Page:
Welcome again to what we are hoping is a powerful week of collaborating and innovating and growing as educational leaders We'd like to invite you to take a few minutes to reflect of your first day's experience. Please sift through the writing you've done with us today, the noticings and wonderings which have emerged as the day unfolded. Here is a quick, maybe not all inclusive summary: Quick Write, Name Game, Unpacking ResponsiveDesign, the artifact box iimp, and the David Kelley history.
What is beginning to emerge for you...what have you noticed? What are you wondering?
Unsurprisingly, things did not go as I expected. I should know by now not to come with preconceived notions but maybe it's just an impulse I can't resist. I was worried because I didn't feel prepared; the artifact box assignment, which I discovered late last night, was a shock. I felt, about midnight, like I had no artifacts (this was in the middle of cleaning up my e-mail accounts after a week of computer silence so I felt rushed, pressed upset with myself for not reading emails sooner, imagined myself as that "unruly student who hasn't done the reading, hasn't spent a moment thinking about the assignment since she left class, and willfully decides that she just won't participate that day). Hatefully unproductive, but I was ready to go with it. First we did a quickwrite. Can't say I was surprised by that, but once the routine started I began to relax. I talked with Dawn about how NWP events are always enlightening and enjoyable and that this one would be no difference. Loved the ice-breakers, got some great ideas to take back to Summer Institute (Am I going to do another year of SI?) from the IIMP, had a nice lunch conversation with Sam Reed from Philly, learned about personal values and commitment to pair share and public pre-and debriefing during the artifact exercise, nodded off during the David Kelley video, which is when I SHOULD have confirmed my belief in failure.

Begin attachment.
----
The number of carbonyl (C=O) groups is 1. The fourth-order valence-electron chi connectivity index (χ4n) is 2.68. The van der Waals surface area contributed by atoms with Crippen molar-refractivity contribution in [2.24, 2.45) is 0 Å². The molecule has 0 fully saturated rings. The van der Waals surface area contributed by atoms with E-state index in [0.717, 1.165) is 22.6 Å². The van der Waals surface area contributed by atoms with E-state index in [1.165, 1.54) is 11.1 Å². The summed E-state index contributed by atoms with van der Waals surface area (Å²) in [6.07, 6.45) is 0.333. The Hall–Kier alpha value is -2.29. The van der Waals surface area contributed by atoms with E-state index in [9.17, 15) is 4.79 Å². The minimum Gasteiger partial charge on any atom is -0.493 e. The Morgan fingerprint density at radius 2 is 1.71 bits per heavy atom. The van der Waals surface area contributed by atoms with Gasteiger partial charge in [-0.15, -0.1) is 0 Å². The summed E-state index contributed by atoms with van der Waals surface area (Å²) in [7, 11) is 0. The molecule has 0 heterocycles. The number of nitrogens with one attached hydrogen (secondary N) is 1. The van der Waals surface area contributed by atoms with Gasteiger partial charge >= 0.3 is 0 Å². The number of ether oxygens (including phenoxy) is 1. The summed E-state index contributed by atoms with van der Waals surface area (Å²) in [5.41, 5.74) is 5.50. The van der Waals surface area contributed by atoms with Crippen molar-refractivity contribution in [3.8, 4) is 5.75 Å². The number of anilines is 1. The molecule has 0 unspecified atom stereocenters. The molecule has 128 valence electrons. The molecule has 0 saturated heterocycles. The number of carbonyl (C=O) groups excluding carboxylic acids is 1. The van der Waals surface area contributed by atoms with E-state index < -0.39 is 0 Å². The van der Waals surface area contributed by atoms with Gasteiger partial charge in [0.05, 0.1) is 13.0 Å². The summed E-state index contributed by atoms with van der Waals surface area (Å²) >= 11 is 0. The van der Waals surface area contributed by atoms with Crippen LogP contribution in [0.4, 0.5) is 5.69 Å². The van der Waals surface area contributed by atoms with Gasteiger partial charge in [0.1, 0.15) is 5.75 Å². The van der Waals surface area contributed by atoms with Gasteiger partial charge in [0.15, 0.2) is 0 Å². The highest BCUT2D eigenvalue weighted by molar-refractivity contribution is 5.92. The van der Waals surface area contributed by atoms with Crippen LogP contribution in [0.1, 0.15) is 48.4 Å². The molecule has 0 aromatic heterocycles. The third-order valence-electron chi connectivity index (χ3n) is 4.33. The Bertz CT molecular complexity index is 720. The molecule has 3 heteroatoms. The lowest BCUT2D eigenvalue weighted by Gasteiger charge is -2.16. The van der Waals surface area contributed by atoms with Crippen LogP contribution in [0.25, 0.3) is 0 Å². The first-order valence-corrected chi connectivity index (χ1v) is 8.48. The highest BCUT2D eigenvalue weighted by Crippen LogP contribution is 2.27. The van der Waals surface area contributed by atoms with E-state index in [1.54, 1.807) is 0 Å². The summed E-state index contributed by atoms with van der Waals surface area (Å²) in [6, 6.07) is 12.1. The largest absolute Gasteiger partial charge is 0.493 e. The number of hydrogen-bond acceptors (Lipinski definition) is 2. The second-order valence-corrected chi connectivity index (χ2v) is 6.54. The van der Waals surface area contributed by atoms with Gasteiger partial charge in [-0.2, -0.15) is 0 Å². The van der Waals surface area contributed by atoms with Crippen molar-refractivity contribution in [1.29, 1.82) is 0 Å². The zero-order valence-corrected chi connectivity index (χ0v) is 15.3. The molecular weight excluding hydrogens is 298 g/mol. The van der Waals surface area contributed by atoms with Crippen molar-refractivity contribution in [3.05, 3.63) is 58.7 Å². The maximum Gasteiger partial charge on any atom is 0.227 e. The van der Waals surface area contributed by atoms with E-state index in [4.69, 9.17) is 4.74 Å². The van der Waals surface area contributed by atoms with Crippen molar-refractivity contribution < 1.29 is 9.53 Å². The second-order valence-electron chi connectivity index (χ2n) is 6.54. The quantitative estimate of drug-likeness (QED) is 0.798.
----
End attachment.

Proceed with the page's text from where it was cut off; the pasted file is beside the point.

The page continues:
My big question, or problem, or challenge from the day has to do with all the discussion about processes and products. When I direct plays (usually we have at least one MAJOR fiasco per production) what I value is the rehearsal. If students read, write, speak, listen, build vocabulary, memorize lines and on and on and on, I remember the rehearsals (the plays too, but that's mostly surprise and discovery). I enjoy those surprises. I enjoyed my day at Colab.
First, I want to thank all the organizers for a fabulous launch--this is a beautifully designed learning experience! Then, I want to appreciate the entire group: such inquisitiveness is contagious. Everyone has contributed, and I've enjoyed the shared humor and the warm open-heartedness. Also, it's inspiring to see so many other elders in the group (usually I'm the only alta kocher among a bunch of whippersnappers...).
The group's concern for changing the practice of schools and the outcomes for students is a hopeful sign that a transformation is possible. I'm especially intrigued by the prospect of learning more about how to teach coaching, which has long seemed a great puzzle to me. The "responsive design" framework seems like it will be very helpful.
One reflection: when Ralph started pointing out that